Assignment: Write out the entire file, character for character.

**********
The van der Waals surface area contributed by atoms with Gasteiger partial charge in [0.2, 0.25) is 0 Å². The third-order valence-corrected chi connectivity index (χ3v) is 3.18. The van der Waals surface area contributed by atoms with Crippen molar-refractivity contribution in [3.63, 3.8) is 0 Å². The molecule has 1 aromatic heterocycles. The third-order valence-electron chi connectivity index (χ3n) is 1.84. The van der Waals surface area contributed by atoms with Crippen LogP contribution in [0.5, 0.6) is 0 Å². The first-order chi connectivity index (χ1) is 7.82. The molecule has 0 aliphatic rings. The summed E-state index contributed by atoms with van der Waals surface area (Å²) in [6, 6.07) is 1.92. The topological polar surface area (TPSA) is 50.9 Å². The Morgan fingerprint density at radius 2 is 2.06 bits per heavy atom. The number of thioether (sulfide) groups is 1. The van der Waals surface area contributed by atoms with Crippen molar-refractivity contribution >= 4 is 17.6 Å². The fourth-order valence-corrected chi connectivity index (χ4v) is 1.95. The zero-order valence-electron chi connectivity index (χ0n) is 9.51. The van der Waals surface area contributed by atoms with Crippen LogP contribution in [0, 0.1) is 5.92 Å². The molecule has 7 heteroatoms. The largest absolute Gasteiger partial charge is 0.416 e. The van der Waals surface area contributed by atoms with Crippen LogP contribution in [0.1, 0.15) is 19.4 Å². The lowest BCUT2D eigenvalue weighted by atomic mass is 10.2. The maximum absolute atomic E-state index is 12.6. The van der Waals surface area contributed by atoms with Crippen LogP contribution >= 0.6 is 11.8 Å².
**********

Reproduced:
The van der Waals surface area contributed by atoms with Gasteiger partial charge in [0.2, 0.25) is 0 Å². The third-order valence-corrected chi connectivity index (χ3v) is 3.18. The van der Waals surface area contributed by atoms with Crippen molar-refractivity contribution in [3.63, 3.8) is 0 Å². The molecule has 1 aromatic heterocycles. The third-order valence-electron chi connectivity index (χ3n) is 1.84. The van der Waals surface area contributed by atoms with Crippen LogP contribution in [0.5, 0.6) is 0 Å². The first-order chi connectivity index (χ1) is 7.82. The molecule has 0 aliphatic rings. The summed E-state index contributed by atoms with van der Waals surface area (Å²) in [6, 6.07) is 1.92. The topological polar surface area (TPSA) is 50.9 Å². The Morgan fingerprint density at radius 2 is 2.06 bits per heavy atom. The number of thioether (sulfide) groups is 1. The van der Waals surface area contributed by atoms with Crippen molar-refractivity contribution >= 4 is 17.6 Å². The fourth-order valence-corrected chi connectivity index (χ4v) is 1.95. The zero-order valence-electron chi connectivity index (χ0n) is 9.51. The van der Waals surface area contributed by atoms with Crippen LogP contribution in [0, 0.1) is 5.92 Å². The molecule has 7 heteroatoms. The largest absolute Gasteiger partial charge is 0.416 e. The van der Waals surface area contributed by atoms with Crippen LogP contribution in [0.1, 0.15) is 19.4 Å². The lowest BCUT2D eigenvalue weighted by atomic mass is 10.2. The maximum absolute atomic E-state index is 12.6. The van der Waals surface area contributed by atoms with Crippen LogP contribution >= 0.6 is 11.8 Å².